woman's ritghts

By eolvera
  • Women Have LimitedProperty Rights

    The colonies adopt the English system of
    property ownership for married women,
    meaning women cannot own property in
    their own name or keep their own earnings.
    By 1900, every state will have passed legislation
    modeled after New York’s Married
    Women’s Property Act (1848), which
    grants married women the right to keep
    their own wages and to own property in
    their own name
  • first high school for girls open

  • racial equality splits group

    Disagreements over the 13th, 14th and 15th
    Amendments and the relationship between
    women’s suffrage and the movement for
    racial equality divide the women’s rights
    movement between two organizations: the
    National Woman Suffrage Association and
    the American Woman Suffrage Association.
    The rivals will merge in 1890 to form
    the National American Women’s Suffrage
  • equal par for equal work

    The National Labor Union, one of the
    nation’s first organized labor advocacy
    groups, pushes for equal pay for equal
    work, the concept that a woman must be
    paid the same as a man for doing the same
    or equivalent job with the same qualifications.
  • first woman to be dominated for president

    nominated by the Equal
    Rights Party, Victoria
    Chaflin Woodhull is the
    first woman to run for
    president of the United
    States. But neither she nor
    any other woman is allowed
    to vote.
  • Supreme Court Denies VotingRight to Women

    The Supreme Court decides in Minor v.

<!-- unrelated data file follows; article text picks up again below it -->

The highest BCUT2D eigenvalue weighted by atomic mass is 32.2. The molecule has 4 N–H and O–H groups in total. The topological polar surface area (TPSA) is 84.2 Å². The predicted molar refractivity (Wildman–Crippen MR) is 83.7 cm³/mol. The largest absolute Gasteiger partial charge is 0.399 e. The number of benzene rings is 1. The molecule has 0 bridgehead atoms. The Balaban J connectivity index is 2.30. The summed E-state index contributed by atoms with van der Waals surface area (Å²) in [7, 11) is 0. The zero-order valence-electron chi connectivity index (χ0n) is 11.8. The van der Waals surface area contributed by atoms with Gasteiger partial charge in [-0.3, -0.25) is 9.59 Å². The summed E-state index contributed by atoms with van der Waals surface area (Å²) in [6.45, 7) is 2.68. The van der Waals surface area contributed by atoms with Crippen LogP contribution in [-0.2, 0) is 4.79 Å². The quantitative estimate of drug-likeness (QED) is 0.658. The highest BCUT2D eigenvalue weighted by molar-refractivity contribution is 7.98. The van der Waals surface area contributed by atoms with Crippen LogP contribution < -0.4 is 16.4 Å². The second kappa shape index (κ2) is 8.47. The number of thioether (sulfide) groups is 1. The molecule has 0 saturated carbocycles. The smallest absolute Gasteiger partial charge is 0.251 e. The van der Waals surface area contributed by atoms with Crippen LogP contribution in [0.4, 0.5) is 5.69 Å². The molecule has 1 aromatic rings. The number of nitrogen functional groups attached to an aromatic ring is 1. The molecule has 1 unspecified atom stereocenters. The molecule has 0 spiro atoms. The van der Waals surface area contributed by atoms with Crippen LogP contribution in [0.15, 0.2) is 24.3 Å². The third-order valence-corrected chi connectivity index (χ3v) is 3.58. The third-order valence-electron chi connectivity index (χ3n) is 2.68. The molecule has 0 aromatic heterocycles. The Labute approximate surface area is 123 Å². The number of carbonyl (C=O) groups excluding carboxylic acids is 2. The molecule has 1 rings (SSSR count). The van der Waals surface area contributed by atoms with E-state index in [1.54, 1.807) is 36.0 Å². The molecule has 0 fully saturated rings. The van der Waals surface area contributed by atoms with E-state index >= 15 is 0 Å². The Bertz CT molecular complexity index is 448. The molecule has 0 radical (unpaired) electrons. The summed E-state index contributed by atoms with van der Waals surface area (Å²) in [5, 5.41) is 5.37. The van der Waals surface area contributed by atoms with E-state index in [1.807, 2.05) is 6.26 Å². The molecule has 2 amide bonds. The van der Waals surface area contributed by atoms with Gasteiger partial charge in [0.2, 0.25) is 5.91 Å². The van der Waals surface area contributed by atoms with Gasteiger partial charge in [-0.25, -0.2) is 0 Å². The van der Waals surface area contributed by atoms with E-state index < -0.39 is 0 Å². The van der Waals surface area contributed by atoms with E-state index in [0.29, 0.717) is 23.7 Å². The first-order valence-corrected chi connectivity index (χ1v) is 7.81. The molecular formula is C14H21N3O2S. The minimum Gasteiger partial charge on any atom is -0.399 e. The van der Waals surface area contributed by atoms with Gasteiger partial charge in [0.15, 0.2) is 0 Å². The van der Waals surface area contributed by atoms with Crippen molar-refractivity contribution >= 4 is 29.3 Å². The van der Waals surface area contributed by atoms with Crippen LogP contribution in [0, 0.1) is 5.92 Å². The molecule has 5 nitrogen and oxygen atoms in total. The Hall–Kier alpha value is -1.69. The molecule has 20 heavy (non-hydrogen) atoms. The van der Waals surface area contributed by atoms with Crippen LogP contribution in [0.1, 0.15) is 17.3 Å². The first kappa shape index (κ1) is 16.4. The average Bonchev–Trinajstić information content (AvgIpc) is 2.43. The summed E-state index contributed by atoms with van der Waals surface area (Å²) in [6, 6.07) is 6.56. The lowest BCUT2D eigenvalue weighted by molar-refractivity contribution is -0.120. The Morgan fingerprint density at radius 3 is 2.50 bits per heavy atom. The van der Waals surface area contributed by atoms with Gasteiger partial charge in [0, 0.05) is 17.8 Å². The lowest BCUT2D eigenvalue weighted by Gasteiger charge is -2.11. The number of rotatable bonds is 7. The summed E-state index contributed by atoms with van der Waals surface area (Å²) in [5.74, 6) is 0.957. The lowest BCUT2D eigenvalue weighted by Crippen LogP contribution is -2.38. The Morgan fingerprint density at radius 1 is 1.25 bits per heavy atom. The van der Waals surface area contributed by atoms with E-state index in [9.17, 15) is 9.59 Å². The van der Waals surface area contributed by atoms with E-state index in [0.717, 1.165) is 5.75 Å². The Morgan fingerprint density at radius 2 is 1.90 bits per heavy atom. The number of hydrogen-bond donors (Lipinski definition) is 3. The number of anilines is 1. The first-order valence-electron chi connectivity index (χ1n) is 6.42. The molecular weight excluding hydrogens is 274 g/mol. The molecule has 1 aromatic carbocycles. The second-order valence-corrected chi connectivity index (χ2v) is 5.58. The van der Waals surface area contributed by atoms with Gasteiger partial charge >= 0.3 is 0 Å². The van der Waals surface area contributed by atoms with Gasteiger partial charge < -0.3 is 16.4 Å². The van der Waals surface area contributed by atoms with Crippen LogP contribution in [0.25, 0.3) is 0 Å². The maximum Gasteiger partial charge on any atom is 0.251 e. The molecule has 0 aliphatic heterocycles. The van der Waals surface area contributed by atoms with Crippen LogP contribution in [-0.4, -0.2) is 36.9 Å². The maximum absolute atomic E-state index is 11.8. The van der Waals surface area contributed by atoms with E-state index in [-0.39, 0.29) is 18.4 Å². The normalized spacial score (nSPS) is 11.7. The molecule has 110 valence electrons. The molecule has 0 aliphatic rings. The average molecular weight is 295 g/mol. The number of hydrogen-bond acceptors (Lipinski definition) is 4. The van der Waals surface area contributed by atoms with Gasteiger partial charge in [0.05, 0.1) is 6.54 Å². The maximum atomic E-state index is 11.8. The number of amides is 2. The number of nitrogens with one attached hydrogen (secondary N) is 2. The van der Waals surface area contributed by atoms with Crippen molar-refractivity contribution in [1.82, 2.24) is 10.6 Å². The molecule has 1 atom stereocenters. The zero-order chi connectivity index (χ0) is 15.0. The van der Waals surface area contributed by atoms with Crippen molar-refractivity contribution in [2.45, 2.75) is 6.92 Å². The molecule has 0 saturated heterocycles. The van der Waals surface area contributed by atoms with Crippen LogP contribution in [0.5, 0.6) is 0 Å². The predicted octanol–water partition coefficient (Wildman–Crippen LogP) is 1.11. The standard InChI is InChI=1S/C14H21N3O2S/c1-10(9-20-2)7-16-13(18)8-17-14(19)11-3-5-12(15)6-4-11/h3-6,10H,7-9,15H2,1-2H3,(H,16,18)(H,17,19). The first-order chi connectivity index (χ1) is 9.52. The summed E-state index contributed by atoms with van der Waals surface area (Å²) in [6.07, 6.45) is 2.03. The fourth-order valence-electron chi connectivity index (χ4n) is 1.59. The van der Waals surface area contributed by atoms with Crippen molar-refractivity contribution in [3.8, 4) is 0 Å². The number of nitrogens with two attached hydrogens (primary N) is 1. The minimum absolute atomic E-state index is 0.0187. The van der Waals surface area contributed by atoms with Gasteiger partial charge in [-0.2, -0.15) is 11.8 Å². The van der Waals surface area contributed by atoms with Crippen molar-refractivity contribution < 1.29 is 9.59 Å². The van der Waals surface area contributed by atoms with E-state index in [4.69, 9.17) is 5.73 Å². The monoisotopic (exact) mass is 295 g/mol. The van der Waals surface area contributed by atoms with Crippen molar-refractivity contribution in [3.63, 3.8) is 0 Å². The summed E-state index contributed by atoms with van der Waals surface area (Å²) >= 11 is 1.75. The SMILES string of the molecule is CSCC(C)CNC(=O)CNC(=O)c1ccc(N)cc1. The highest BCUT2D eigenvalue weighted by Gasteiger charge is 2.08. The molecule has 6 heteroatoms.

Happersett that a Missouri law limiting the
    right to vote to male citizens is constitutional.
    The Court rejects the claim by Virginia
    Minor that the state law deprives her
    of one of the “privileges or immunities” of
    citizenship in violation of the 14th Amendment.
    While women are “persons” under
    the 14th Amendment, the Court says, they
    are a special category of “non-voting” citizens,
    and states may grant or deny them
    the right to vote.
  • Eleanor Roosevelt LeadsCommission on the Status of Women

    President John F. Kennedy establishes the President’s
    Commission on the Status of Women
    and appoints Eleanor Roosevelt as chairwoman.
    Although she dies in 1962, a report is issued
    in 1963 documenting substantial discrimination
    against women in the workplace. It makes
    recommendations for improvement, including
    fair hiring practices, paid maternity leave, and
    affordable child care
  • Equal Pay Act BecomesFederal Law

    First proposed 20 years earlier, the law
    says employers must give equal pay for
    men and women performing the same job
    duties regardless of the race, color, religion,
    national origin or sex of the worker.
  • Women-Only Branches inU.S. Military Eliminated

    The male-only draft during the Vietnam
    War ends, and women are integrated into
    all branches of the U.S. military as they
    become all-volunteer forces. In 1976,
    U.S. military academies will be required
    to admit women. Over the years, military
    policy that prevented women from combat
    assignments will ease. In the Afghanistan
    and Iraq wars, women will
    become more fully involved
    on the battlefield.